EY partner Susan Doughty says although the importance of diverse leadership is being embraced, we are yet to see concrete change at the top of our leading organisations
It's 2015, and again no women have made it to the top-earning CEO list.
Though the importance of growing diverse leadership pipelines is embraced by many of our leading companies, we are yet to see concrete change at the top of organisations.
Some clues as to why this happens lie with the way women choose to prioritise work and family commitments. This results in career breaks and, consequently, fewer opportunities for development and slower career progression overall.
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However this is not the case for all women on the leadership track, so there are influences at work here that are less obvious and recognisable.
Research supports the theory that male CEOs operate within different and broader, generally male, networks than their female counterparts.
The old boys' network is well known and, if you look around any boardroom or executive team, you can see it at play.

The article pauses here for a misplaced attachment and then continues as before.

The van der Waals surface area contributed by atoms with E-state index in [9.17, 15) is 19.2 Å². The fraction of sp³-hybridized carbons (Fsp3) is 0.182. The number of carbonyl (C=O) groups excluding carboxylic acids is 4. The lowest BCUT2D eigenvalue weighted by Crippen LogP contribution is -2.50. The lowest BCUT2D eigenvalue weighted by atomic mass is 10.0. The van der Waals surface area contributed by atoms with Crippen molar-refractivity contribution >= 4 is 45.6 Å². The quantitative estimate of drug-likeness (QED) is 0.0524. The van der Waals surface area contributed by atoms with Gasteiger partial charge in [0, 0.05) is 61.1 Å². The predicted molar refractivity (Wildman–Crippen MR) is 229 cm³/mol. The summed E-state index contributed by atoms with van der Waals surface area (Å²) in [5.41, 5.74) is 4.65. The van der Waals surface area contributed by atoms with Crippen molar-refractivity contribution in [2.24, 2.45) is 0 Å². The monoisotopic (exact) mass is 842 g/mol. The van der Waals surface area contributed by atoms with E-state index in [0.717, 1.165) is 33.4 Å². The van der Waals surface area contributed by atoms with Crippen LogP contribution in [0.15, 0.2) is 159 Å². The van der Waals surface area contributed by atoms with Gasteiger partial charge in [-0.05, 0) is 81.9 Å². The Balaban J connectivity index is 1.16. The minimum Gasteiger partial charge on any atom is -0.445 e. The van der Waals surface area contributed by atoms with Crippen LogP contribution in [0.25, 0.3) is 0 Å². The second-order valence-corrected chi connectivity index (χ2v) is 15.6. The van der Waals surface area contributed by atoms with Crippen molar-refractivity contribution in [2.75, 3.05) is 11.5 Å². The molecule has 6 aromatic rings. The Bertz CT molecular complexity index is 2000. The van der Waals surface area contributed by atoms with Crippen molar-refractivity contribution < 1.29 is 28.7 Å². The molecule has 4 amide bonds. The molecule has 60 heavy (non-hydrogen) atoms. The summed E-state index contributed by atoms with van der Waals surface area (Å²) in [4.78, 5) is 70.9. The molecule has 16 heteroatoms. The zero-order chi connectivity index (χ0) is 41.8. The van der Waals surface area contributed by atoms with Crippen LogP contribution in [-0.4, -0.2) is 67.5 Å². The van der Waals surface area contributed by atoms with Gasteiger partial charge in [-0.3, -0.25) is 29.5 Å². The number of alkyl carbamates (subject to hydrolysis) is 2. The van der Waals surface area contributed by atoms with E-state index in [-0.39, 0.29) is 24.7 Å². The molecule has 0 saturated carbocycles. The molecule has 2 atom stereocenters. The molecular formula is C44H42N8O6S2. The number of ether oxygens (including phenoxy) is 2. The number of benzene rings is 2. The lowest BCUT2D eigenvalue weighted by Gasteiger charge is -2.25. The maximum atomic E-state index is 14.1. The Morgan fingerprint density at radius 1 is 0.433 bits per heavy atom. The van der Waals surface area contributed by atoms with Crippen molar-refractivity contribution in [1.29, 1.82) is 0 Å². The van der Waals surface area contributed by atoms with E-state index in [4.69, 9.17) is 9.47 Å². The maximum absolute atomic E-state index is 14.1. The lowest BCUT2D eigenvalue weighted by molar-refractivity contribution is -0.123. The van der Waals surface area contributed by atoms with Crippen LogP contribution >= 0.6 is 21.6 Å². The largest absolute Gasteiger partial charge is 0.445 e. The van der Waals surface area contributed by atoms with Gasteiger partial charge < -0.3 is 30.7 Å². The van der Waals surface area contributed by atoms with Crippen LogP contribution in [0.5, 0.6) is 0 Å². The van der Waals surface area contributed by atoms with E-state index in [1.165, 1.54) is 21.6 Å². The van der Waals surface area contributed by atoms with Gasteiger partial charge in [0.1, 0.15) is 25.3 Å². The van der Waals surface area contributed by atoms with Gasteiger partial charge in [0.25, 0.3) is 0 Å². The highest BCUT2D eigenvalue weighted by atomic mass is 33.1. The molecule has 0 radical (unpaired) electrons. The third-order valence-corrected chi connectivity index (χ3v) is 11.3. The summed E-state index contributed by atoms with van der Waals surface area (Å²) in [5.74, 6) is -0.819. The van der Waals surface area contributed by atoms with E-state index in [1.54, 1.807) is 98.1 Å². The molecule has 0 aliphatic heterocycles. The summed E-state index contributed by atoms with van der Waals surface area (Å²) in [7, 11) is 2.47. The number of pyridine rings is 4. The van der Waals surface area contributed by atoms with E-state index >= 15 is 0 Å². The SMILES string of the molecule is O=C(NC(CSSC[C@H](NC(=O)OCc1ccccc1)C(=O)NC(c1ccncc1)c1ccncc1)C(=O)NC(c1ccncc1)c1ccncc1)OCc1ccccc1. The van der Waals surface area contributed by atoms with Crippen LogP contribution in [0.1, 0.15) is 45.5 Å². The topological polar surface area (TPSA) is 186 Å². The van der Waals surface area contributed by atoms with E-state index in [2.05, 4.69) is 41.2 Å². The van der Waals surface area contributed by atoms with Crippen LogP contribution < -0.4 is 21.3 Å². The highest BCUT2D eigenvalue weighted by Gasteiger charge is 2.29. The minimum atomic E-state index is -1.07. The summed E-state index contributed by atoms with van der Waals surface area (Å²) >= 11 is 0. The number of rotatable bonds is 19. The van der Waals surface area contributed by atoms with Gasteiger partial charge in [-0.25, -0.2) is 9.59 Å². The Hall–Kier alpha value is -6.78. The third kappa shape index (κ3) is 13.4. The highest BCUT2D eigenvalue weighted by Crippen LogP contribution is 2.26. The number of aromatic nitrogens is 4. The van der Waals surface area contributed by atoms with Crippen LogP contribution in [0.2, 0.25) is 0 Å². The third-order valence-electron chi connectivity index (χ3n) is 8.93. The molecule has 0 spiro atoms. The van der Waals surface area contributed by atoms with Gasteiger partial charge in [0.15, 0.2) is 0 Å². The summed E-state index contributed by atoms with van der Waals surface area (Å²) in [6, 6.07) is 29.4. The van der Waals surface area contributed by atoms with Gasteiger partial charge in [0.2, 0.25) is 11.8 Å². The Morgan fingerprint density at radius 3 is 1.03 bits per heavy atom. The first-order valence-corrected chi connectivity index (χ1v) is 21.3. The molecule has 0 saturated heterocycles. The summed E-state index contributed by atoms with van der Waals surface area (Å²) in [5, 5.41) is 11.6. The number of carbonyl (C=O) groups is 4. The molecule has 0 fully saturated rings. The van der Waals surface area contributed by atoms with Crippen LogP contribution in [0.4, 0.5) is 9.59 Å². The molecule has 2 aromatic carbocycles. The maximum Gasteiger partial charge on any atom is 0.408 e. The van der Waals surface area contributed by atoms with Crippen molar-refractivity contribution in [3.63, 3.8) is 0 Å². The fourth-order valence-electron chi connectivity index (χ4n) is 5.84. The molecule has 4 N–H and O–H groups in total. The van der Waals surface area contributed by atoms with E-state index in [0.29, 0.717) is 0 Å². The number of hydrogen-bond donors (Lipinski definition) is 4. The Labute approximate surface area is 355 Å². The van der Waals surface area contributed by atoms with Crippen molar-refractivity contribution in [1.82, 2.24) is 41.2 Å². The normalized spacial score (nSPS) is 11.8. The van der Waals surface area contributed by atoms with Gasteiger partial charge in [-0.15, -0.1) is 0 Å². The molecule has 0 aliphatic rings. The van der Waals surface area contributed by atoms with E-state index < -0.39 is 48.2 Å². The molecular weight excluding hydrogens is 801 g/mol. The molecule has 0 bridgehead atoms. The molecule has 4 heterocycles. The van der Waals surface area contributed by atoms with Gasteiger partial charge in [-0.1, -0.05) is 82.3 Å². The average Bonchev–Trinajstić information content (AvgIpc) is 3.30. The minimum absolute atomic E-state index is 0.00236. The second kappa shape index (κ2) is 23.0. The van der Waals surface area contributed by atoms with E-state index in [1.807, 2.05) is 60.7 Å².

We also know female CEOs on average are younger, less tenured and less connected than their male counterparts, resulting in weaker networks. This limits their ability to influence and achieve the top jobs and, consequently, top pay.
The networks developed by male senior executives mean they often have close relationships with boards making hiring decisions, which can be leveraged when seeking top positions.
This conscious and unconscious bias means we have a long way to go before we see a stronger representation of women at the top table.
Susan Doughty is a partner at EY, specialising in talent and remuneration.